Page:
19 Aug This Women’s Month the Sanlam Art Collection presents Her…
This Women’s Month Her… an exhibition celebrating women artists and their contribution to the industry is exhibiting in Cape Town and Johannesburg. Using a variety of media, the exhibition tells the story of the female experience through meaningful and innovative works that illustrate the issues pertinent to women over the last century, from domestic life and motherhood to discrimination, inequality, gender beauty standards and violence against women. Curator of the exhibition, Stefan Hundt, says that by far some of the greatest contributors to the development of South African art over the past century have been women.
Exhibiting in Johannesburg at the Sanlam Art Lounge from 1 to 22 August, and in Cape Town at the Sanlam Art Gallery from 4 August to 22 October, the exhibition features work from 58 of South African artists from the early twentieth century to present. Exhibiting artists are Wendy Anziska, Kate Arthur, Ilona Anderson, Marion Arnold, Patricia Pierce Atkinson, Deborah Bell, Hanneke Benade, Elza Botha, Claude Bouscharain, Peggy Delport, Nerine Desmond, Merle De Jager, Nel Erasmus, Ethna Frankenfeldt, Anthea Delmotte, Mary-Rose Dold, Bertha Everard, Ruth Everard, Eleanore Esmonde White, Leor Farber, Emily Fern, Bronwen Findlay, Faiza Galdhari, Erica Hibbert, Cecil Higgs, Penny George, Pauline Gutter, Judith Gluckman, Heather Gourley-Conyngham, Gina Heyer, Phillippa Hobbs, Karen Jarozynska, Dorothy Kay, Maggie Laubser, Noria Mabasa, Lyness Magwaza, Judith Mason, Clare Menck, Bommie Ntschalintschali, Freida Ollemans, Sofie Peters, Marianne, Podlashuc, Nina Romm, Helen Sebidi, Adela Seton-Tait, Penny Siopis, Pippa Skotnes, Tina Smith, Nita Spilhaus, Marie van Reenen Stander, Irma Stern, Maud Sumner, Alice Tenant, Diane Victor, Barbara, Wildenboer, Judy Woodborne and Florence Zerffi.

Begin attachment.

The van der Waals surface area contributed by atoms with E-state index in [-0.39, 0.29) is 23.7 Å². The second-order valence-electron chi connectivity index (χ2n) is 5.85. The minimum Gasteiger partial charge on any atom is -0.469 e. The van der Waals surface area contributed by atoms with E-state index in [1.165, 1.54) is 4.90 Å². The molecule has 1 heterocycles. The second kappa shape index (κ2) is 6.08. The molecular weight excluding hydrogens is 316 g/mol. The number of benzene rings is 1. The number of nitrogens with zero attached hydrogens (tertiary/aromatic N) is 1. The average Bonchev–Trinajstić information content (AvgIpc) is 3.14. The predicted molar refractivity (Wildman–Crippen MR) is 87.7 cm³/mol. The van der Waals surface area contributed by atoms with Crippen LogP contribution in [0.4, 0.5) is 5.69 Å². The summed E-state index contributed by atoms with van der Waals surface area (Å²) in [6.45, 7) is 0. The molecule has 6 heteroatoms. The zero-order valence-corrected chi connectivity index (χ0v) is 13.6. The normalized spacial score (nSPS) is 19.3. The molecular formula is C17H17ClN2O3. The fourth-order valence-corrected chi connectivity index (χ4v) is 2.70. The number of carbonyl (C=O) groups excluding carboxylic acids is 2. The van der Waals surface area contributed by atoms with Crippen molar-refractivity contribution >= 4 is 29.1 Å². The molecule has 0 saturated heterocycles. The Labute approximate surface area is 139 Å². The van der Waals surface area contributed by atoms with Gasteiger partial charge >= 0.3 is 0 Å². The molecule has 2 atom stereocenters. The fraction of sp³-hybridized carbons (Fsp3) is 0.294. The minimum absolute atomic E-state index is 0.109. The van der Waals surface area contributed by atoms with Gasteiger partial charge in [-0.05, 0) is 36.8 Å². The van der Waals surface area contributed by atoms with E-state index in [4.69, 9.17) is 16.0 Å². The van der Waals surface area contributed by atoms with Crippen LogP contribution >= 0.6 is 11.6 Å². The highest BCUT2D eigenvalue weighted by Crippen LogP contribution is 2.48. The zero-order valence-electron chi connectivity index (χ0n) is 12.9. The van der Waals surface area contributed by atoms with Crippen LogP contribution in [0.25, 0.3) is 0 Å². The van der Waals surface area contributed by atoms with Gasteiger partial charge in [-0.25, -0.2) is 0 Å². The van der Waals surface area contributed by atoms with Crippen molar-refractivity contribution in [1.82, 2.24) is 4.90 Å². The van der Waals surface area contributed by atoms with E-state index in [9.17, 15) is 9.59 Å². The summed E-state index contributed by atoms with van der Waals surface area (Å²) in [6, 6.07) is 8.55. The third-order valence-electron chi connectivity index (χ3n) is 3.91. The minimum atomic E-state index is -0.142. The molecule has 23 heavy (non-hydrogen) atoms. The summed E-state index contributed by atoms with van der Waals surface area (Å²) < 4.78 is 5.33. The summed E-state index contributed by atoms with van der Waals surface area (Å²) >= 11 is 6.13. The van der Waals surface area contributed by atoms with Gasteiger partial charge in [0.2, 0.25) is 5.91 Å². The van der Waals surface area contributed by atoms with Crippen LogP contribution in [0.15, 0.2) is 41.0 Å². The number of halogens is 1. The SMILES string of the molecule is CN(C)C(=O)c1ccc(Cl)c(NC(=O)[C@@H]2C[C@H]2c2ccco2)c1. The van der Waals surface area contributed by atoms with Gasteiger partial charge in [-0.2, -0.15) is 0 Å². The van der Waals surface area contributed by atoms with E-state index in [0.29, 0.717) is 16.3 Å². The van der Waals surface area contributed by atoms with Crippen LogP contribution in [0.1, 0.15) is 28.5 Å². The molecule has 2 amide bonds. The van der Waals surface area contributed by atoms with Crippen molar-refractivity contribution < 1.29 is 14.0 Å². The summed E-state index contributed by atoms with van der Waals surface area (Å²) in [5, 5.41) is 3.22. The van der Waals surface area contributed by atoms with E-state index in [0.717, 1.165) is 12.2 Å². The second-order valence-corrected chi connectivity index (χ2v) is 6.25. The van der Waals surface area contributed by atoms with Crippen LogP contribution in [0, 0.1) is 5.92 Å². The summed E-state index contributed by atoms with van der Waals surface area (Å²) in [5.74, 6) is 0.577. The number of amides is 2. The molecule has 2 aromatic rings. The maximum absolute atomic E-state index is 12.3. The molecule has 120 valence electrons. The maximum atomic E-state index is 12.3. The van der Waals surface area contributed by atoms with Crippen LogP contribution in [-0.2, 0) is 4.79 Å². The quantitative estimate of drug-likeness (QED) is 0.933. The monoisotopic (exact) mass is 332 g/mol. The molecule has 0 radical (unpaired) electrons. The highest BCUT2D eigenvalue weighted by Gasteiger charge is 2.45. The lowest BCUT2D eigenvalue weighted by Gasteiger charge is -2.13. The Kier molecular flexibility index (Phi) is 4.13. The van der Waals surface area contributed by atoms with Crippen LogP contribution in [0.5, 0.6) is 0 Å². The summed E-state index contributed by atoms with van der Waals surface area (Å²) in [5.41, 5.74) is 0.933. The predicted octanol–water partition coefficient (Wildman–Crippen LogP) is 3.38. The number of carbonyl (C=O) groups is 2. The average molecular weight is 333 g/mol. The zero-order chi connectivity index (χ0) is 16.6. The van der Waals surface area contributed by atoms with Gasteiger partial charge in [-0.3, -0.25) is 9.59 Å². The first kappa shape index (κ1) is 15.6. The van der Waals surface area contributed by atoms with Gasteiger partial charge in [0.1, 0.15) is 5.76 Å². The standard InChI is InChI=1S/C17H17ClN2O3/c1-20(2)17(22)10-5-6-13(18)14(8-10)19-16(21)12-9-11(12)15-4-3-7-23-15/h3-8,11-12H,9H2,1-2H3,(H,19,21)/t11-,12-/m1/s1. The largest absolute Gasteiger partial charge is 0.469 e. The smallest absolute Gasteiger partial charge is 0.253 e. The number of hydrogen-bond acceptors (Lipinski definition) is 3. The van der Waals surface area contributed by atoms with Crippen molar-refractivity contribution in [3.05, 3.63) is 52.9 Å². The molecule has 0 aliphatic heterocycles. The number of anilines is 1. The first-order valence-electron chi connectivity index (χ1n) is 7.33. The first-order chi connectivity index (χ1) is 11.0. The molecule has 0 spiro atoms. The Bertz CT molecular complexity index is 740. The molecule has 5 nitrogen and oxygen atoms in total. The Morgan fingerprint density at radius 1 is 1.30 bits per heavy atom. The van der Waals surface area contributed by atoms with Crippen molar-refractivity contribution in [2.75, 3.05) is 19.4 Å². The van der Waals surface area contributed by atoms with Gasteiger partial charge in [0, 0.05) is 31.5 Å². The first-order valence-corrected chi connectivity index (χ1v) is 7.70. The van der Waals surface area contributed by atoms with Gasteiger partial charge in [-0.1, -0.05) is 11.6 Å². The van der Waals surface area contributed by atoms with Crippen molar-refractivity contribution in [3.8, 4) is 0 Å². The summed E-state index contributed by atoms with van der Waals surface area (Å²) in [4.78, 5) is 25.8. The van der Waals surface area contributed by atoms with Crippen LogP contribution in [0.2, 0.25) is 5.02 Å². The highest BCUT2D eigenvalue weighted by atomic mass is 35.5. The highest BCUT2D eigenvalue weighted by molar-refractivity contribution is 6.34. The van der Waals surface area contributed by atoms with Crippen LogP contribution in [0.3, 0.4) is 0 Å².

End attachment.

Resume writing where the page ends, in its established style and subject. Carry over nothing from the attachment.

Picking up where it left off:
‘‘ Looking at artists such as Irma Stern, Pippa Skotnes, Helen Sebidi and more, we can see that women artists were innovative and daring at time when the dominating patriarchy saw little value in the visual arts. As museum directors, gallerists and art historians such as the late Marilyn Martin, Linda Givon, and Dr Marion Arnold, to name a few, South African women have done an incredible job and still do so today, not only here but also on the international stage. They deserve to be recognised and celebrated ’’ – Stefan Hundt